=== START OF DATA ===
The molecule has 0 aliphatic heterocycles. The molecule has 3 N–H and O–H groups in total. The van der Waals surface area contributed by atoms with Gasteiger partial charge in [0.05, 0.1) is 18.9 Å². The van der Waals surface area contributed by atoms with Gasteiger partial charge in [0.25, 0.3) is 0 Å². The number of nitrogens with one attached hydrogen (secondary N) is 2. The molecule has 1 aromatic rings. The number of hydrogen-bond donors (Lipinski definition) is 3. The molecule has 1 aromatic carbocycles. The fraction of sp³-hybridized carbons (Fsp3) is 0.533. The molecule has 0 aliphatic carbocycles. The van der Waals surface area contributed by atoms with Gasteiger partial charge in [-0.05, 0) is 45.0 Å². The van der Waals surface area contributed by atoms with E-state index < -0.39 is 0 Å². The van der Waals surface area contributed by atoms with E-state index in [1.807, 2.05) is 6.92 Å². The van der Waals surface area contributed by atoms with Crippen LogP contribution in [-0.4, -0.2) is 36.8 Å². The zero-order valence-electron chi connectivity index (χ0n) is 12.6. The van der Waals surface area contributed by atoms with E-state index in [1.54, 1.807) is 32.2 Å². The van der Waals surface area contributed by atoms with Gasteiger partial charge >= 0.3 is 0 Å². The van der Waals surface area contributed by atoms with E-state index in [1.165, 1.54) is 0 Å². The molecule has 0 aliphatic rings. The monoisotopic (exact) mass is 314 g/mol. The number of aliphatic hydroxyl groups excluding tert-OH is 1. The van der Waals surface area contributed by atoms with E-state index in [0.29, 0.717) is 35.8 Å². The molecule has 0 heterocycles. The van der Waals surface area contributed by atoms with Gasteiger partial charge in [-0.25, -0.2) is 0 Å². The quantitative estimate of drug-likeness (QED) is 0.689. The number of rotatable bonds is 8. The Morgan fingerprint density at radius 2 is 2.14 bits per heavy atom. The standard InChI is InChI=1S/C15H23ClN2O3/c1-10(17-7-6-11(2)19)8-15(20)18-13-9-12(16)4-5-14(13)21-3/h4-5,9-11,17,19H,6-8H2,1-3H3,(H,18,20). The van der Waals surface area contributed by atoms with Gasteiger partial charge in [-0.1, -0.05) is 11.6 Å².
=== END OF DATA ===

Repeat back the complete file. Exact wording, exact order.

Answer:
The molecule has 0 aliphatic heterocycles. The molecule has 3 N–H and O–H groups in total. The van der Waals surface area contributed by atoms with Gasteiger partial charge in [0.05, 0.1) is 18.9 Å². The van der Waals surface area contributed by atoms with Gasteiger partial charge in [0.25, 0.3) is 0 Å². The number of nitrogens with one attached hydrogen (secondary N) is 2. The molecule has 1 aromatic rings. The number of hydrogen-bond donors (Lipinski definition) is 3. The molecule has 1 aromatic carbocycles. The fraction of sp³-hybridized carbons (Fsp3) is 0.533. The molecule has 0 aliphatic carbocycles. The van der Waals surface area contributed by atoms with Gasteiger partial charge in [-0.05, 0) is 45.0 Å². The van der Waals surface area contributed by atoms with E-state index < -0.39 is 0 Å². The van der Waals surface area contributed by atoms with E-state index in [1.807, 2.05) is 6.92 Å². The van der Waals surface area contributed by atoms with Crippen LogP contribution in [-0.4, -0.2) is 36.8 Å². The zero-order valence-electron chi connectivity index (χ0n) is 12.6. The van der Waals surface area contributed by atoms with E-state index in [1.54, 1.807) is 32.2 Å². The van der Waals surface area contributed by atoms with Gasteiger partial charge >= 0.3 is 0 Å². The van der Waals surface area contributed by atoms with E-state index in [1.165, 1.54) is 0 Å². The molecule has 0 aliphatic rings. The monoisotopic (exact) mass is 314 g/mol. The number of aliphatic hydroxyl groups excluding tert-OH is 1. The van der Waals surface area contributed by atoms with E-state index in [0.29, 0.717) is 35.8 Å². The molecule has 0 heterocycles. The van der Waals surface area contributed by atoms with Gasteiger partial charge in [-0.25, -0.2) is 0 Å². The quantitative estimate of drug-likeness (QED) is 0.689. The number of rotatable bonds is 8. The Morgan fingerprint density at radius 2 is 2.14 bits per heavy atom. The standard InChI is InChI=1S/C15H23ClN2O3/c1-10(17-7-6-11(2)19)8-15(20)18-13-9-12(16)4-5-14(13)21-3/h4-5,9-11,17,19H,6-8H2,1-3H3,(H,18,20). The van der Waals surface area contributed by atoms with Gasteiger partial charge in [-0.1, -0.05) is 11.6 Å².